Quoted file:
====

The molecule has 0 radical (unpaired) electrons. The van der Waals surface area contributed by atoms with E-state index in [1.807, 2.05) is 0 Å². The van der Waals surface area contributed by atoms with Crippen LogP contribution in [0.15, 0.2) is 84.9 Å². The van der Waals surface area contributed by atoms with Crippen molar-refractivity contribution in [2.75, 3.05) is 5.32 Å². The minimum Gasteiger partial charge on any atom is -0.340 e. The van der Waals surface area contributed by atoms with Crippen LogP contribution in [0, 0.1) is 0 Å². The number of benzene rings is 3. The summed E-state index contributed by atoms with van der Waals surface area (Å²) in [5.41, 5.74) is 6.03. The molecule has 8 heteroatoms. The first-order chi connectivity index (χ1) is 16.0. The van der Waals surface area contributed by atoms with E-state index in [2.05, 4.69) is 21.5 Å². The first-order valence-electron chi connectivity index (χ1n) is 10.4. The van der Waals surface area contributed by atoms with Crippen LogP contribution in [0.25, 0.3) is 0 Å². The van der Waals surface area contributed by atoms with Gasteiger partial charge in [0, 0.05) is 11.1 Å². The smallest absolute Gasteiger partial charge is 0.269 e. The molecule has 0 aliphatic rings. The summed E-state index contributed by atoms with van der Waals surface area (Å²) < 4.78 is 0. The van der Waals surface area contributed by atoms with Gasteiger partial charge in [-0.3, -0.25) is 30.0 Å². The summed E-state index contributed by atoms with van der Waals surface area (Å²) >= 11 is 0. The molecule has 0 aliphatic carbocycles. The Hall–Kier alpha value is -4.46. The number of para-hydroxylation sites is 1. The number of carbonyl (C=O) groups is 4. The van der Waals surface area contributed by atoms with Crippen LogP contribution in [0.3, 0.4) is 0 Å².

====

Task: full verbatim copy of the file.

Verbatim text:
The molecule has 0 radical (unpaired) electrons. The van der Waals surface area contributed by atoms with E-state index in [1.807, 2.05) is 0 Å². The van der Waals surface area contributed by atoms with Crippen LogP contribution in [0.15, 0.2) is 84.9 Å². The van der Waals surface area contributed by atoms with Crippen molar-refractivity contribution in [2.75, 3.05) is 5.32 Å². The minimum Gasteiger partial charge on any atom is -0.340 e. The van der Waals surface area contributed by atoms with Crippen LogP contribution in [0, 0.1) is 0 Å². The number of benzene rings is 3. The summed E-state index contributed by atoms with van der Waals surface area (Å²) in [5.41, 5.74) is 6.03. The molecule has 8 heteroatoms. The first-order chi connectivity index (χ1) is 16.0. The van der Waals surface area contributed by atoms with E-state index in [2.05, 4.69) is 21.5 Å². The first-order valence-electron chi connectivity index (χ1n) is 10.4. The van der Waals surface area contributed by atoms with Crippen LogP contribution in [0.25, 0.3) is 0 Å². The van der Waals surface area contributed by atoms with Gasteiger partial charge in [0, 0.05) is 11.1 Å². The smallest absolute Gasteiger partial charge is 0.269 e. The molecule has 0 aliphatic rings. The summed E-state index contributed by atoms with van der Waals surface area (Å²) < 4.78 is 0. The van der Waals surface area contributed by atoms with Gasteiger partial charge in [-0.3, -0.25) is 30.0 Å². The summed E-state index contributed by atoms with van der Waals surface area (Å²) >= 11 is 0. The molecule has 0 aliphatic carbocycles. The Hall–Kier alpha value is -4.46. The number of para-hydroxylation sites is 1. The number of carbonyl (C=O) groups is 4. The van der Waals surface area contributed by atoms with Crippen LogP contribution in [0.3, 0.4) is 0 Å².